The sun is barely skimming the rooftops, coloring them the way the cold breeze tints my cheeks. I walk briskly, noticing my footsteps resounding on the cobblestone, and I occasionally push my glasses up back onto the bridge of my nose. My nose itches just as my glasses slip yet again, causing me to produce a peculiar expression on my face, prompting a man (whom I hadn’t even seen) to accuse me as I pass him by: “che te guardi?” (“what are you looking at?”). I arrive at the bus stop, on my way to the Villa La Pietra (campus) for the first time. I’m proud to have made it thus far without having to check my phone for directions. I’m trying my hardest to look as Italian and as at ease as possible, although it shouldn’t be something I should be exactly worried about. I am, in fact, Italian, despite how others in Italy might feel about me and the fact that I’ve spent half my life abroad, in New York. As I wait for the bus, I watch a large group of teenagers arrive with their suitcases and crowd around me. I move further down the street, so as not to miss my bus. Shortly thereafter, a group of kids of about 13 year olds pass me by, headed by a chaperone. They joke as they pass me by, and gossip about their neighbors. Tears that I can’t explain threaten to well up in my eyes. As their group passes me by, a hole fills up in me.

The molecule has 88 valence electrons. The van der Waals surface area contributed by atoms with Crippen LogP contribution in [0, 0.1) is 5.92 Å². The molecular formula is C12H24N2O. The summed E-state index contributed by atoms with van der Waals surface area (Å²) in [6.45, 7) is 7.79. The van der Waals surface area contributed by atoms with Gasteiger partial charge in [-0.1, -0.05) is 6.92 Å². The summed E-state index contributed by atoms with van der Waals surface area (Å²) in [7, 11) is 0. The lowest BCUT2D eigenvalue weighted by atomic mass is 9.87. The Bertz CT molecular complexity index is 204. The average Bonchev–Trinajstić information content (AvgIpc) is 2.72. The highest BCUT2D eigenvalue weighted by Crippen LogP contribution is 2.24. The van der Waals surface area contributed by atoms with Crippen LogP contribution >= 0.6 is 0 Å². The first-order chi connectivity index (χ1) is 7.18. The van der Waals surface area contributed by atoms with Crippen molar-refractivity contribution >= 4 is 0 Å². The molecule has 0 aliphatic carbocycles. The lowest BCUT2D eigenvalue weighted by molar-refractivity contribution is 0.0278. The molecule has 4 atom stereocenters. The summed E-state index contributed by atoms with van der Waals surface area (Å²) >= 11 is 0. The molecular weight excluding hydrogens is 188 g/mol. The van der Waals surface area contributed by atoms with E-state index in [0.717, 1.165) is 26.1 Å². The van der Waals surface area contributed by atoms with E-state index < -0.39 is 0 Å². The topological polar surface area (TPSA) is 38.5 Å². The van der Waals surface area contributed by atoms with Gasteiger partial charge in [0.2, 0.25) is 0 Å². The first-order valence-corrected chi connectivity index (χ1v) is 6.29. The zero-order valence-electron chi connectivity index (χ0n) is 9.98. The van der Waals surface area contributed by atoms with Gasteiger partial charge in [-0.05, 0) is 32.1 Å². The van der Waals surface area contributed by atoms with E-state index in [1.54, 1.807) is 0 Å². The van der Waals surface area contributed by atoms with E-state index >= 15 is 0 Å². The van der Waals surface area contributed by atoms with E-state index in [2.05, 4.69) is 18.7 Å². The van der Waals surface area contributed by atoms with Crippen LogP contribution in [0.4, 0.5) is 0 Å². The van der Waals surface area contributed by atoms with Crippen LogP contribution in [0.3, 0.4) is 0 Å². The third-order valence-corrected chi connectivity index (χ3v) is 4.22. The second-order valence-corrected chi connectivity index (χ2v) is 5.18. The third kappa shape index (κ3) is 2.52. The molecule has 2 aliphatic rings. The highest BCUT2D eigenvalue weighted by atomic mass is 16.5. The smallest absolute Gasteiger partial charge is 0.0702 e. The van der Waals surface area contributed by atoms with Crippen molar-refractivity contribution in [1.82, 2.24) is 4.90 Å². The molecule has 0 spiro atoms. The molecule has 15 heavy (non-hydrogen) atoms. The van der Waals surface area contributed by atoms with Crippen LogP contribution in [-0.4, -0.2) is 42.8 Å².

A few minutes later and a loud group of 9-10 year olds follow the same sidewalk up the hill. They’re all over the place - laughing or talking intensely, pointing and yelling or looking down at their feet.
And in a single moment, I stopped feeling like an observer. I was as much creating this moment as they were - and I felt at peace. It felt ok that I didn’t experience much of school in Italy, because in the few seconds it took for these kids to pass by, the voids left in me for not having had their experiences disappeared. In fact, I had had their experiences, and even the added advantage of not having to take oral exams!
Later in the day I met a girl from Brazil. We spoke Portuguese the whole way back from campus to downtown Florence (a feat I didn’t know I was capable of). I felt lucky in a way I can’t explain, to be able to do that.
Orientation was over and I found myself talking to an American girl who spoke such perfect (Roman) Italian she could have fooled anyone. She wanted to forget the US, much like many Italians would like to forget Italy and make the seemingly impossible jump to life in the States, and for the first time I found myself defending my status as half-American. I couldn’t forget it, and I never will want to. Finally being allowed to live here without having to leave, I realize that my leaving Italy and discovering a reality in Miami, and then New York, hard as it may have been - I wouldn’t have had it any other way.
They say the grass is greener on the other side, but I belong to both gardens, and I plant seeds on both sides.